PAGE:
Unit for the Study of Personality in Politics
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All patterns of pathological personality . . . comprise deeply etched and pervasive characteristics of functioning that unfold as a product of the interplay of constitutional and experiential influences. The behaviors . . . that evolve out of these transactions are embedded so firmly within the individual that they become the very fabric of his or her makeup, operating automatically and insidiously as the individual’s way of life. (Theodore Millon, 1996, p. 609)
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The core component of Eric Harris’s personality is the dominant pattern, which in its most maladaptive form presents as sadistic personality disorder, characterized by unconstrained aggression. Harris’s personality profile also includes narcissistic and antisocial features and possibly paranoid traits.
The Dominant Pattern (Sadistic)
The Dominant pattern, as do all personality patterns, occurs on a continuum ranging from normal to maladaptive. At the well-adjusted pole are strong-willed, commanding, assertive personalities. Slightly exaggerated Dominant features occur in forceful, intimidating, controlling personalities. In its most deeply ingrained, inflexible form, the Dominant pattern displays itself in domineering, belligerent, aggressive behavior patterns that may be consistent with a clinical diagnosis of sadistic personality disorder.
Tracing the origins of Eric Harris’s personality requires an examination of the characteristic developmental history of the dominant, aggressive personality pattern. It should be recognized, however, that personality is a complex, multi-determined construct. For example, there are hereditary and other biogenic (inborn, constitutional) factors that are too inscrutable or speculative to warrant definitive conclusions. The present examination therefore emphasizes experiential family history, which is often sufficient to prompt a particular personality style.
In this regard, the critical question relates to the nature of Eric Harris’s temperament as an infant. Temperament refers primarily to one’s inborn predisposition to activity (active vs. passive) and emotionality (positive vs. negative affect). Sadistic tendencies can be rooted temperamentally in a predisposition to high activity level combined with negative emotionality — in other words, a restless, cranky baby prone to crying and staying awake for extended periods. A difficult-to-manage infant with a testy, sullen, choleric temperament is prone to prompting parental hostility. According to Theodore Millon, the primary biogenic factor underlying an aggressive or sadistic personality style is a “choleric infantile reaction pattern.” Millon (1996) explains the hypothesized pathogenic effect of a choleric infantile reaction pattern as follows:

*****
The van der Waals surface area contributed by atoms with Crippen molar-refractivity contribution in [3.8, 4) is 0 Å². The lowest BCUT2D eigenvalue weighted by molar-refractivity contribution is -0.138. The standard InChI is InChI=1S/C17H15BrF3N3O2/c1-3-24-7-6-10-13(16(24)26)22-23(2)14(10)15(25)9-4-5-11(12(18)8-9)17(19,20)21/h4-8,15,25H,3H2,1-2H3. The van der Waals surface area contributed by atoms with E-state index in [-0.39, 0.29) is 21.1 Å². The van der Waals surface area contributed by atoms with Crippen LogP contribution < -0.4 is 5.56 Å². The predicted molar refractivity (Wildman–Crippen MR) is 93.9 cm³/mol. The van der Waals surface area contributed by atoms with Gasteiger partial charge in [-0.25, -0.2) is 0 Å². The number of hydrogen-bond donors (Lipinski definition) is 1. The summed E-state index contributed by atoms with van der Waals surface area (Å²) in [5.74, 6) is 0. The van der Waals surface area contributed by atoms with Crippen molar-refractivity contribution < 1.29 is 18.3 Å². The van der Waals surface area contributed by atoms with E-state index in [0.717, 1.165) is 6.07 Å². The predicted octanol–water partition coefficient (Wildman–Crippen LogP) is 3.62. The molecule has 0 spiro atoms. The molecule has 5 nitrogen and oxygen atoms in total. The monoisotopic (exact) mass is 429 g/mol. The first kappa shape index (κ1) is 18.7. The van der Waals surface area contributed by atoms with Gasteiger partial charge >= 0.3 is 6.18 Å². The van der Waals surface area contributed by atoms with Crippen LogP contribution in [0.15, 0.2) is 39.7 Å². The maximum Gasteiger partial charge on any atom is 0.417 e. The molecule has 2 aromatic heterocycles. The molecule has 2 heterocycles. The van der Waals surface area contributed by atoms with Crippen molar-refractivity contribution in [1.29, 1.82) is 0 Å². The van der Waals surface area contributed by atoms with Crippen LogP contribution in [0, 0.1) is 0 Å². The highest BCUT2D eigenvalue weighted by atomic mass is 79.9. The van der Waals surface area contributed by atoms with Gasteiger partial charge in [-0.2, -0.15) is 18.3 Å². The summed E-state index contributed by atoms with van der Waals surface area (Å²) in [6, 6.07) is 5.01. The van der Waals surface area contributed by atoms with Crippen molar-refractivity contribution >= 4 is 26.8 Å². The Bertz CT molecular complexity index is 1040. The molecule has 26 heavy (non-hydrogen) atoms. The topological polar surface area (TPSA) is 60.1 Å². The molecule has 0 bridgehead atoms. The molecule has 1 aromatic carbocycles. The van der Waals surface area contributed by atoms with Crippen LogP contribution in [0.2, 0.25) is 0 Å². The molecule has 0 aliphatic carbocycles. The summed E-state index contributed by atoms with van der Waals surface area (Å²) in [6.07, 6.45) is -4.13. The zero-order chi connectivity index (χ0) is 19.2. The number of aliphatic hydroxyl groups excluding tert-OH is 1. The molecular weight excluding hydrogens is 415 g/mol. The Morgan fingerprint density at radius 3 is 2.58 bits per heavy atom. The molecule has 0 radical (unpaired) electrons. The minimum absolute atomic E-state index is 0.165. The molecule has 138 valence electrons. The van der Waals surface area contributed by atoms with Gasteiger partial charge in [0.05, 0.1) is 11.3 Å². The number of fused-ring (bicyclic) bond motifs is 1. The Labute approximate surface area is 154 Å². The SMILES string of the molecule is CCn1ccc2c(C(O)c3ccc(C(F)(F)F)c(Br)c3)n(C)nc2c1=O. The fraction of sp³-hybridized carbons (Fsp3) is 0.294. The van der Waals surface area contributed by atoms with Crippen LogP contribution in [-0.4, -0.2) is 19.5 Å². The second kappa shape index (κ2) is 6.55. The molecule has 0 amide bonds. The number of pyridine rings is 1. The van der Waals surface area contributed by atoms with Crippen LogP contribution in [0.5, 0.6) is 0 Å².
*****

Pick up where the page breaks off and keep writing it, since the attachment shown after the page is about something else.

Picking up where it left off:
Parents often complain that their child displayed temper tantrums [crabby, prickly, fractious behaviors] even as an infant. . . . [G]iven a “nasty” disposition and an “incorrigible” temperament from the start, these youngsters provoke a superabundance of exasperation and counterhostility from others. Their constitutional tendencies may, therefore, initiate a vicious circle in which they not only prompt frequent aggression from others, but, as a consequence, learn to expect frequent hostility. (p. 496)
Concerning the characteristic family history of aggressive persons, Millon emphasizes parental hostility — which, it must be noted, can be prompted by a difficult-to-manage infant born with a testy, sullen temperament (i.e., an interactional effect of dispositional and environmental variables). Inborn disposition aside, children sometimes serve as a convenient scapegoat, or “lightening rod,” for parental anger arising from occupational, marital, or social frustrations. Rather than manage their anger directly and appropriately, these parents vent their anger on their children in a maladaptive coping strategy known as “displacement.”
According to Millon (1996), chronic exposure to parental rejection — typically teasing, belittlement, and humiliation — results in a view of the world as hostile and dangerous and breeds a suspicious if not paranoid outlook on life. Most children subjected to this treatment come to view themselves as weak, worthless, and beneath contempt; they ultimately develop a timid, insecure, avoidant personality style. Some children, however, perhaps by nature more resilient and hardy, learn instead to believe they are a power to contend with. To their way of thinking, they are sufficiently potent to influence others’ moods and actions — that they have the capacity to create distress. Adding injury to insult, parental hostility, in the intense anger and resentment that it generates in a child, can ultimately breed counterhostility (p. 497).
The psychogenesis of the aggressive style is encapsulated in Millon’s assertion that these personalities “go out of their way to denigrate any values that represent what they themselves did not receive in childhood.” Thus, they become untrusting and harsh in their interpersonal relationships and the world at large; they are persistently on the defensive and any cracks in their tough outer facade or perceived exposure of personal weakness or inner vulnerability prompts capricious, precipitous surges of hostility and outbursts of rage.
In summary, an aggressive/sadistic personality typically is forged from an inborn predisposition — a choleric infantile reaction pattern — combined with the hostility it evokes in parents (Millon, 1996, pp. 496–498).
Millon, T. (with Davis, R. D.). (1996). Disorders of personality: DSM–IV and beyond (2nd ed.). New York: Wiley.
Eric Harris: Personality Profile (August 2004)
Indirect Evaluation of
(April 30, 1999)
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Last updated November 24, 2007